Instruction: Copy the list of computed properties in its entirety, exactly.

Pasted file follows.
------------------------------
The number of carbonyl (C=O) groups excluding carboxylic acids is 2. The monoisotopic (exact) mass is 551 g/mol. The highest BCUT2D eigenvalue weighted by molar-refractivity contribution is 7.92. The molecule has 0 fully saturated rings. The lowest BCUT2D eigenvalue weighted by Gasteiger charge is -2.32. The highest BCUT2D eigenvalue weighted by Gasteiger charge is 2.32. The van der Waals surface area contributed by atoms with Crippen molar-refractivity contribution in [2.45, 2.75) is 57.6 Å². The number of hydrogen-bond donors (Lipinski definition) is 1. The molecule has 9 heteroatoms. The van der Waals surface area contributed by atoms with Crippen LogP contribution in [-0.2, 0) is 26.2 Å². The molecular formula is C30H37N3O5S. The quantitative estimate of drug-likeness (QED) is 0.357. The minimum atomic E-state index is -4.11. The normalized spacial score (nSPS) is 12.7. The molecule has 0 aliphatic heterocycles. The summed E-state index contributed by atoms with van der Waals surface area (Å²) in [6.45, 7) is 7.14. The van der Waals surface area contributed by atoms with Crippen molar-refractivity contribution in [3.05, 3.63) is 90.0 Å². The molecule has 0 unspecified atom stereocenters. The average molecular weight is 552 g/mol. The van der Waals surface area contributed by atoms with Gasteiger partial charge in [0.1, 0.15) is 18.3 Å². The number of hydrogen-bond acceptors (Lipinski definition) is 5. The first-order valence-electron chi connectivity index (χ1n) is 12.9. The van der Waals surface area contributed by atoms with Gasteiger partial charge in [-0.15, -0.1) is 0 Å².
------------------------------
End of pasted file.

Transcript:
The number of carbonyl (C=O) groups excluding carboxylic acids is 2. The monoisotopic (exact) mass is 551 g/mol. The highest BCUT2D eigenvalue weighted by molar-refractivity contribution is 7.92. The molecule has 0 fully saturated rings. The lowest BCUT2D eigenvalue weighted by Gasteiger charge is -2.32. The highest BCUT2D eigenvalue weighted by Gasteiger charge is 2.32. The van der Waals surface area contributed by atoms with Crippen molar-refractivity contribution in [2.45, 2.75) is 57.6 Å². The number of hydrogen-bond donors (Lipinski definition) is 1. The molecule has 9 heteroatoms. The van der Waals surface area contributed by atoms with Crippen LogP contribution in [-0.2, 0) is 26.2 Å². The molecular formula is C30H37N3O5S. The quantitative estimate of drug-likeness (QED) is 0.357. The minimum atomic E-state index is -4.11. The normalized spacial score (nSPS) is 12.7. The molecule has 0 aliphatic heterocycles. The summed E-state index contributed by atoms with van der Waals surface area (Å²) in [6.45, 7) is 7.14. The van der Waals surface area contributed by atoms with Crippen molar-refractivity contribution in [3.05, 3.63) is 90.0 Å². The molecule has 0 unspecified atom stereocenters. The average molecular weight is 552 g/mol. The van der Waals surface area contributed by atoms with Gasteiger partial charge in [0.1, 0.15) is 18.3 Å². The number of hydrogen-bond acceptors (Lipinski definition) is 5. The first-order valence-electron chi connectivity index (χ1n) is 12.9. The van der Waals surface area contributed by atoms with Gasteiger partial charge in [-0.15, -0.1) is 0 Å².